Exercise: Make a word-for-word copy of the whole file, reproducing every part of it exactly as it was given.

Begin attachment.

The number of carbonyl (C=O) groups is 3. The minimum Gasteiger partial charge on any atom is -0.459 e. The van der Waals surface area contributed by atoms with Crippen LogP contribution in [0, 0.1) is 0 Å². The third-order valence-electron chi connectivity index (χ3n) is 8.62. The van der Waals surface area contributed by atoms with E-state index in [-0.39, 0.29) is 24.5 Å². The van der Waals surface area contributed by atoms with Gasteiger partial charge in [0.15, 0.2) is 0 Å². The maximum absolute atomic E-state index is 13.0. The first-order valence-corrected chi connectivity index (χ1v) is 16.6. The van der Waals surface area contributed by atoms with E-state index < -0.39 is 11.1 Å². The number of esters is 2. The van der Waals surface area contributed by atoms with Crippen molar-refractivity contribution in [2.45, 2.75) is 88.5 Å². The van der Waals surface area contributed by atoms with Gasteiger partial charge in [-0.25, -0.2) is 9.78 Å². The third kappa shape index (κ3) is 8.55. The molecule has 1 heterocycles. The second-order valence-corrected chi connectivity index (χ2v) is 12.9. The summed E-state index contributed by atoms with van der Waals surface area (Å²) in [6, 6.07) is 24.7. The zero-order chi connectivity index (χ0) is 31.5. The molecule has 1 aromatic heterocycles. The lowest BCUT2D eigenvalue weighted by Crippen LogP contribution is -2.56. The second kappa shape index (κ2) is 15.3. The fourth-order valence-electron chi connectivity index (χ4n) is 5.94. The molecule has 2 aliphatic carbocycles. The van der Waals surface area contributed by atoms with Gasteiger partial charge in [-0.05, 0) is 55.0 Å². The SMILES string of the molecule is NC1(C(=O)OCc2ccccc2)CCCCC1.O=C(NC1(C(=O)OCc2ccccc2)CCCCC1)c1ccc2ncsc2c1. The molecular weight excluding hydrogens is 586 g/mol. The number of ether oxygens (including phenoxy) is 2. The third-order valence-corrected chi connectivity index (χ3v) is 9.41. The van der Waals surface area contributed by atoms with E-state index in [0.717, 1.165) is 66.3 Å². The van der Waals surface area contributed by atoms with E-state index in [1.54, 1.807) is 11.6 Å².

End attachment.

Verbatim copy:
The number of carbonyl (C=O) groups is 3. The minimum Gasteiger partial charge on any atom is -0.459 e. The van der Waals surface area contributed by atoms with Crippen LogP contribution in [0, 0.1) is 0 Å². The third-order valence-electron chi connectivity index (χ3n) is 8.62. The van der Waals surface area contributed by atoms with E-state index in [-0.39, 0.29) is 24.5 Å². The van der Waals surface area contributed by atoms with Gasteiger partial charge in [0.15, 0.2) is 0 Å². The maximum absolute atomic E-state index is 13.0. The first-order valence-corrected chi connectivity index (χ1v) is 16.6. The van der Waals surface area contributed by atoms with E-state index < -0.39 is 11.1 Å². The number of esters is 2. The van der Waals surface area contributed by atoms with Crippen molar-refractivity contribution in [2.45, 2.75) is 88.5 Å². The van der Waals surface area contributed by atoms with Gasteiger partial charge in [-0.25, -0.2) is 9.78 Å². The third kappa shape index (κ3) is 8.55. The molecule has 1 heterocycles. The second-order valence-corrected chi connectivity index (χ2v) is 12.9. The summed E-state index contributed by atoms with van der Waals surface area (Å²) in [6, 6.07) is 24.7. The zero-order chi connectivity index (χ0) is 31.5. The molecule has 1 aromatic heterocycles. The lowest BCUT2D eigenvalue weighted by Crippen LogP contribution is -2.56. The second kappa shape index (κ2) is 15.3. The fourth-order valence-electron chi connectivity index (χ4n) is 5.94. The molecule has 2 aliphatic carbocycles. The van der Waals surface area contributed by atoms with Gasteiger partial charge in [-0.05, 0) is 55.0 Å². The SMILES string of the molecule is NC1(C(=O)OCc2ccccc2)CCCCC1.O=C(NC1(C(=O)OCc2ccccc2)CCCCC1)c1ccc2ncsc2c1. The molecular weight excluding hydrogens is 586 g/mol. The number of ether oxygens (including phenoxy) is 2. The third-order valence-corrected chi connectivity index (χ3v) is 9.41. The van der Waals surface area contributed by atoms with E-state index in [0.717, 1.165) is 66.3 Å². The van der Waals surface area contributed by atoms with E-state index in [1.54, 1.807) is 11.6 Å².